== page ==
Autonomous and Control: The Dilemma of Minban Education Reform in China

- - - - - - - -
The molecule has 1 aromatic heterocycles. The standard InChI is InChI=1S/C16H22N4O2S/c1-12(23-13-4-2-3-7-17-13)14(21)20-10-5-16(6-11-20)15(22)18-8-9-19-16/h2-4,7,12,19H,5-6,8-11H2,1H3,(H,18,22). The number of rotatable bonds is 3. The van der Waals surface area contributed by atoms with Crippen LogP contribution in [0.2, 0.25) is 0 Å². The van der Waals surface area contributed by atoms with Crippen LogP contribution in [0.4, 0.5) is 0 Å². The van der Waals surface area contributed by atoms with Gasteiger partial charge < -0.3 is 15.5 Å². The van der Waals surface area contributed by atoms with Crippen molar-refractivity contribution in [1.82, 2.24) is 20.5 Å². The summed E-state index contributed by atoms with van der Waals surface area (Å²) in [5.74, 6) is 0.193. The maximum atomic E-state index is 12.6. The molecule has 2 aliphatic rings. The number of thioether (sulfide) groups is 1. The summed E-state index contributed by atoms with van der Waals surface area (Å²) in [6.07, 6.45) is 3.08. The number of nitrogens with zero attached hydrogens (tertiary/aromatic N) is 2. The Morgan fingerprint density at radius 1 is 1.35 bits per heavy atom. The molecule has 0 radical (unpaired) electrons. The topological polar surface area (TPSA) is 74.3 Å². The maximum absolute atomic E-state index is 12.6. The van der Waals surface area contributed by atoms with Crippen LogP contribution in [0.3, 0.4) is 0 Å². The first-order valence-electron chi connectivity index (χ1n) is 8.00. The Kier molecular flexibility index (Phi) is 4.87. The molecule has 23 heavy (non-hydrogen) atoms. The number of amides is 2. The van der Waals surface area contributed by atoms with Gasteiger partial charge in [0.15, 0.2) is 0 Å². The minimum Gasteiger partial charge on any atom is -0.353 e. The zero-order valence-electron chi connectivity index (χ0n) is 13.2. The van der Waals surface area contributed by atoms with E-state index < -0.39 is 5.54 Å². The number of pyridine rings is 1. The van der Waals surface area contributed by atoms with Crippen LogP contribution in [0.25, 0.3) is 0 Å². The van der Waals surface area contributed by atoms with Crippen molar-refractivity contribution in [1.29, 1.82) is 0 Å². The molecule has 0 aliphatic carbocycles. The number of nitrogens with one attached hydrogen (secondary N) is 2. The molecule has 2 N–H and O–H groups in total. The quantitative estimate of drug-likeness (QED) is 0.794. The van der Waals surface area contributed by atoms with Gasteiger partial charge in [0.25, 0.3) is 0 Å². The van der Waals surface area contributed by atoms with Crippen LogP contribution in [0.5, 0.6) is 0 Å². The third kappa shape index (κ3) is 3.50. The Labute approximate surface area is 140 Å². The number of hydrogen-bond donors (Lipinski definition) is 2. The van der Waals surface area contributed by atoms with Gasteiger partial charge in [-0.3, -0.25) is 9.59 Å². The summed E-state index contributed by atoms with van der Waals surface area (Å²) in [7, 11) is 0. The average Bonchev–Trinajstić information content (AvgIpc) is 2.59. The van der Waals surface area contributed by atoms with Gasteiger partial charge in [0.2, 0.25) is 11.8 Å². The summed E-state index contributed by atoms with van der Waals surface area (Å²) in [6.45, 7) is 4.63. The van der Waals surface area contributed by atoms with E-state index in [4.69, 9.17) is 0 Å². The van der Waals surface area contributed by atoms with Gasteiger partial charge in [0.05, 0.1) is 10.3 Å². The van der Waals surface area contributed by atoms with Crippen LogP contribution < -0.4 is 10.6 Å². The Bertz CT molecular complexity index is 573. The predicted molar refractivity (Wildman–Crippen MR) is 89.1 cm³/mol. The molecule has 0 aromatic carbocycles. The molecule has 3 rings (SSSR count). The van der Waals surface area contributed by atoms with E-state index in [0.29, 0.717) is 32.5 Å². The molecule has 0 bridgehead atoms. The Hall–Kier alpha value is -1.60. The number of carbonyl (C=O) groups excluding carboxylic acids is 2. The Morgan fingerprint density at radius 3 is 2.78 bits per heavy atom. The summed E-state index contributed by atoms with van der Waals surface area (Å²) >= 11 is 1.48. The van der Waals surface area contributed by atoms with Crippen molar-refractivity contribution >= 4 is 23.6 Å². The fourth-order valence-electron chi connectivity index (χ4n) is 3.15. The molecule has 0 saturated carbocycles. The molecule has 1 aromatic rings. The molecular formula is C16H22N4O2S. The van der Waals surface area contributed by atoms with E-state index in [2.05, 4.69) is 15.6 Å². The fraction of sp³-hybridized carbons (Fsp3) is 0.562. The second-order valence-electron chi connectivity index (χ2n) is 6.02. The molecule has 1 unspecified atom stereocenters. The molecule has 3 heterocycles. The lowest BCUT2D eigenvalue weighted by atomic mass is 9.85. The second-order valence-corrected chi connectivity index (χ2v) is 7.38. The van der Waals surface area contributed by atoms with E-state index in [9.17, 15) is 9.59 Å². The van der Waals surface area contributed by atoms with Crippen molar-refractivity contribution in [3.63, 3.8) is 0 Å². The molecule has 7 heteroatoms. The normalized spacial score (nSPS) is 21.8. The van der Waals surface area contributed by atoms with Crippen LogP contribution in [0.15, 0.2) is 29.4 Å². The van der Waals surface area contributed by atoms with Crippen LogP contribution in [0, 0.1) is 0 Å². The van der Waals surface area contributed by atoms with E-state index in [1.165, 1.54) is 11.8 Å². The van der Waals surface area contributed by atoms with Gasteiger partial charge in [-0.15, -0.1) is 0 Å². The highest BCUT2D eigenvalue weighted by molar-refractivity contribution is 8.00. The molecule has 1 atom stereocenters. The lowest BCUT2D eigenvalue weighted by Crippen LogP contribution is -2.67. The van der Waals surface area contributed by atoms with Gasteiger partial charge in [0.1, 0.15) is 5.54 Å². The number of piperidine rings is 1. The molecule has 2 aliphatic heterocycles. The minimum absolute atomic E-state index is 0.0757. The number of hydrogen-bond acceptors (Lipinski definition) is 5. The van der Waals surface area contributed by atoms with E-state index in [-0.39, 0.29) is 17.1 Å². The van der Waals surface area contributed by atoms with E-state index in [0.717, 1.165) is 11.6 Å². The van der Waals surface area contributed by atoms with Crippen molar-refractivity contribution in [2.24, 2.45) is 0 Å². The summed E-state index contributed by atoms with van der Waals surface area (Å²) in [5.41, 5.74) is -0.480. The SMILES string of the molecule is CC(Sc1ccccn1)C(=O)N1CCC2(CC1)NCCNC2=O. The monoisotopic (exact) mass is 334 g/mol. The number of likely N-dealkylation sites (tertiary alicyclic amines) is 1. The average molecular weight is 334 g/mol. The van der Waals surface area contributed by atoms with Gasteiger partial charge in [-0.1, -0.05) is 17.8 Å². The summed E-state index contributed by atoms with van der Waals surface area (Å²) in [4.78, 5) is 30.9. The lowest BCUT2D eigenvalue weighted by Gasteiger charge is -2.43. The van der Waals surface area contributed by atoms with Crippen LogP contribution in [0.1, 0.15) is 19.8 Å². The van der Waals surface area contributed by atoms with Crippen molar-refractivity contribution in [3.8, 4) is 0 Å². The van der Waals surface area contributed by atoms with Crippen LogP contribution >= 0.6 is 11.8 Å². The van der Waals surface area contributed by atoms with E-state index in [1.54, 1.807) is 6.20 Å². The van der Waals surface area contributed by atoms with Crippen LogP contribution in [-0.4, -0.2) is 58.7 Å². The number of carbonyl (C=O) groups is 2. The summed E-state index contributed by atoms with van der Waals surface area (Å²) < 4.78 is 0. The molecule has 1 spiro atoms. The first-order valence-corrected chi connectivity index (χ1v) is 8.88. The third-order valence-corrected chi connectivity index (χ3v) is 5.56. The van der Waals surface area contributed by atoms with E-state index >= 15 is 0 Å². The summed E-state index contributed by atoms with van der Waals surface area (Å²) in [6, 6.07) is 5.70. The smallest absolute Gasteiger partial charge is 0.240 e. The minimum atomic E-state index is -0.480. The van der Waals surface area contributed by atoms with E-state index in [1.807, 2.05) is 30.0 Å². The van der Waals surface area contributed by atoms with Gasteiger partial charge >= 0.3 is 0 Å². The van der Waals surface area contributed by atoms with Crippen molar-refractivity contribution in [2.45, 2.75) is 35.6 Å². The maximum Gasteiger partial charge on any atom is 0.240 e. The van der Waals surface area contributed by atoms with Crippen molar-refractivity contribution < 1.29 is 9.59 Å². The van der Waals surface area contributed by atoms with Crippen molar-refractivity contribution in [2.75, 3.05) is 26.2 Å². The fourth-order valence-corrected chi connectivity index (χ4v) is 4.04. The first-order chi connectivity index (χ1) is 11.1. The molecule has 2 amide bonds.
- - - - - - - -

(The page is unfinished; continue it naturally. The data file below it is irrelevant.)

Marketization, decentralization and socialization have been the key strategies of contemporary social welfare reforms in China. Minban (private) secondary school is one of those experiments. They provides alternative types of education, and can enjoy greater autonomous from government control. Nevertheless, in the new institutional environment characterized by controlled-decentralized governance reform coupled with increasing popularity of the market principles in its economic reform, such autonomy is not without limit. Within that boundary, the schools have to be active in constructing their strategies to defend and expand their autonomy. Based on an original in-depth analysis of eight school cases covering four major types of minban school in China, this paper explored and categorized their strategies as 'capitalization', 'advocacy', 'avoidance', and 'isolation'. The degree of autonomous obtained was very much depended on their resources, protection and support acquired from the local governments and consumers, through different strategies. This paper argued that, given the reforms for decades, the government still maintained substantial control on education and schools, through the established bureaucratic structure and successful re-penetration into the new institutional environment via new forms of governance. To certain extent, this hampered the possible contribution of the minban schools in China.